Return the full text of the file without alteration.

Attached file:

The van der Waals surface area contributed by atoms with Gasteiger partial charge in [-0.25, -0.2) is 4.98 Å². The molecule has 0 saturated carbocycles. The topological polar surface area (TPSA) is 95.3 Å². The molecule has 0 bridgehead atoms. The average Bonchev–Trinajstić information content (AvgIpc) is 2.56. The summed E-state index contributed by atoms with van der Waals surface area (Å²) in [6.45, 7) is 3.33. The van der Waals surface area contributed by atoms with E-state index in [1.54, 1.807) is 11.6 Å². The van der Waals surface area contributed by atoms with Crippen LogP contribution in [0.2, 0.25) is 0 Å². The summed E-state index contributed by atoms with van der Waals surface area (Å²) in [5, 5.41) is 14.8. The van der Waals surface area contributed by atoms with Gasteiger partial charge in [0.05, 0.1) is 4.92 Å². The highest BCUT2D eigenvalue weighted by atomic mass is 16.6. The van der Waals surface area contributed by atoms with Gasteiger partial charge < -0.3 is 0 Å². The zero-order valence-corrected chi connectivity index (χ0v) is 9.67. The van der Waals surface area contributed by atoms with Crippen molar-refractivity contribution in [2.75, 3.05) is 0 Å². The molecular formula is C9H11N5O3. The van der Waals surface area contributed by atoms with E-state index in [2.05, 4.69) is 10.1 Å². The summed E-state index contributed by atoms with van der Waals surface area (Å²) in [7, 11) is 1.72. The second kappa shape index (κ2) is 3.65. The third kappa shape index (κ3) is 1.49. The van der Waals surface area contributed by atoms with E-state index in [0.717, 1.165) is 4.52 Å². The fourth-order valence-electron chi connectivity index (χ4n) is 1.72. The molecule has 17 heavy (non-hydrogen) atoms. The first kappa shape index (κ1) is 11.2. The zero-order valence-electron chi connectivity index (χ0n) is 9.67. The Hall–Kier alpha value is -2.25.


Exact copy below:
The van der Waals surface area contributed by atoms with Gasteiger partial charge in [-0.25, -0.2) is 4.98 Å². The molecule has 0 saturated carbocycles. The topological polar surface area (TPSA) is 95.3 Å². The molecule has 0 bridgehead atoms. The average Bonchev–Trinajstić information content (AvgIpc) is 2.56. The summed E-state index contributed by atoms with van der Waals surface area (Å²) in [6.45, 7) is 3.33. The van der Waals surface area contributed by atoms with E-state index in [1.54, 1.807) is 11.6 Å². The van der Waals surface area contributed by atoms with Crippen LogP contribution in [0.2, 0.25) is 0 Å². The summed E-state index contributed by atoms with van der Waals surface area (Å²) in [5, 5.41) is 14.8. The van der Waals surface area contributed by atoms with Gasteiger partial charge in [0.05, 0.1) is 4.92 Å². The highest BCUT2D eigenvalue weighted by atomic mass is 16.6. The van der Waals surface area contributed by atoms with Gasteiger partial charge < -0.3 is 0 Å². The zero-order valence-corrected chi connectivity index (χ0v) is 9.67. The van der Waals surface area contributed by atoms with Crippen molar-refractivity contribution in [2.75, 3.05) is 0 Å². The molecular formula is C9H11N5O3. The van der Waals surface area contributed by atoms with E-state index in [2.05, 4.69) is 10.1 Å². The summed E-state index contributed by atoms with van der Waals surface area (Å²) in [7, 11) is 1.72. The second kappa shape index (κ2) is 3.65. The third kappa shape index (κ3) is 1.49. The van der Waals surface area contributed by atoms with E-state index in [0.717, 1.165) is 4.52 Å². The fourth-order valence-electron chi connectivity index (χ4n) is 1.72. The molecule has 17 heavy (non-hydrogen) atoms. The first kappa shape index (κ1) is 11.2. The zero-order valence-electron chi connectivity index (χ0n) is 9.67. The Hall–Kier alpha value is -2.25.